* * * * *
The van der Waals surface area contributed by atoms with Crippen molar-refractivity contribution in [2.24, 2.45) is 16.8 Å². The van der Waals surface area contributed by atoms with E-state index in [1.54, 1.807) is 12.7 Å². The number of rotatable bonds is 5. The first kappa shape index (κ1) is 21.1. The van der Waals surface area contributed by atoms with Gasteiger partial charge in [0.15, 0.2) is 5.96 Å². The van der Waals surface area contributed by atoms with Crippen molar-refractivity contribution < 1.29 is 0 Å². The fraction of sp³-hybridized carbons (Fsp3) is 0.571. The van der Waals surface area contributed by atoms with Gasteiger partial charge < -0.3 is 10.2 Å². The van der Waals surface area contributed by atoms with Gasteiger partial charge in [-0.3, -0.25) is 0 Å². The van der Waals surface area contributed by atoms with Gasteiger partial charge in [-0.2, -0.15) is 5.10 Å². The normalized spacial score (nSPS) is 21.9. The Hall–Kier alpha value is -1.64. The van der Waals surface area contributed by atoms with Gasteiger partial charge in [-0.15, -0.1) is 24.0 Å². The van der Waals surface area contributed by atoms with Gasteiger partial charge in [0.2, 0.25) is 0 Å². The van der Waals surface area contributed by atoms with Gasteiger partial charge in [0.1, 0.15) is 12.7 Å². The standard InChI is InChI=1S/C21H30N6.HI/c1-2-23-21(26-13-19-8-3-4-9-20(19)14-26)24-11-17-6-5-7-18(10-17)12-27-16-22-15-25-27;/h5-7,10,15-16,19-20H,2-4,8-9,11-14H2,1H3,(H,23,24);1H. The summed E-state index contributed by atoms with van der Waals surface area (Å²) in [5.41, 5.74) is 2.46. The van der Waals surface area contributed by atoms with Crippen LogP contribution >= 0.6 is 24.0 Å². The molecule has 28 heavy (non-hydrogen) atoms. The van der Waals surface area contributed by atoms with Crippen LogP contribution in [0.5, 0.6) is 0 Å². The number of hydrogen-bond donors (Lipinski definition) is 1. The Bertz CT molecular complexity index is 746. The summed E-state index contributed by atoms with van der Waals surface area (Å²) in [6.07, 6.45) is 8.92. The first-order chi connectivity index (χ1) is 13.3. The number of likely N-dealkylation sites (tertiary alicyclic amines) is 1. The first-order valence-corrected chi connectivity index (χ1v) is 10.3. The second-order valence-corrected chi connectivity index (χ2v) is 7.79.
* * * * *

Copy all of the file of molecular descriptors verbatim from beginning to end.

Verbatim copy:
The van der Waals surface area contributed by atoms with Crippen molar-refractivity contribution in [2.24, 2.45) is 16.8 Å². The van der Waals surface area contributed by atoms with E-state index in [1.54, 1.807) is 12.7 Å². The number of rotatable bonds is 5. The first kappa shape index (κ1) is 21.1. The van der Waals surface area contributed by atoms with Gasteiger partial charge in [0.15, 0.2) is 5.96 Å². The van der Waals surface area contributed by atoms with Crippen molar-refractivity contribution < 1.29 is 0 Å². The fraction of sp³-hybridized carbons (Fsp3) is 0.571. The van der Waals surface area contributed by atoms with Gasteiger partial charge < -0.3 is 10.2 Å². The van der Waals surface area contributed by atoms with Gasteiger partial charge in [-0.3, -0.25) is 0 Å². The van der Waals surface area contributed by atoms with Gasteiger partial charge in [-0.2, -0.15) is 5.10 Å². The normalized spacial score (nSPS) is 21.9. The Hall–Kier alpha value is -1.64. The van der Waals surface area contributed by atoms with Gasteiger partial charge in [-0.15, -0.1) is 24.0 Å². The van der Waals surface area contributed by atoms with Gasteiger partial charge in [0.2, 0.25) is 0 Å². The van der Waals surface area contributed by atoms with Gasteiger partial charge in [0.1, 0.15) is 12.7 Å². The standard InChI is InChI=1S/C21H30N6.HI/c1-2-23-21(26-13-19-8-3-4-9-20(19)14-26)24-11-17-6-5-7-18(10-17)12-27-16-22-15-25-27;/h5-7,10,15-16,19-20H,2-4,8-9,11-14H2,1H3,(H,23,24);1H. The summed E-state index contributed by atoms with van der Waals surface area (Å²) in [5.41, 5.74) is 2.46. The van der Waals surface area contributed by atoms with Crippen LogP contribution >= 0.6 is 24.0 Å². The molecule has 28 heavy (non-hydrogen) atoms. The van der Waals surface area contributed by atoms with Crippen LogP contribution in [0.5, 0.6) is 0 Å². The number of hydrogen-bond donors (Lipinski definition) is 1. The Bertz CT molecular complexity index is 746. The summed E-state index contributed by atoms with van der Waals surface area (Å²) in [6.07, 6.45) is 8.92. The first-order chi connectivity index (χ1) is 13.3. The number of likely N-dealkylation sites (tertiary alicyclic amines) is 1. The first-order valence-corrected chi connectivity index (χ1v) is 10.3. The second-order valence-corrected chi connectivity index (χ2v) is 7.79.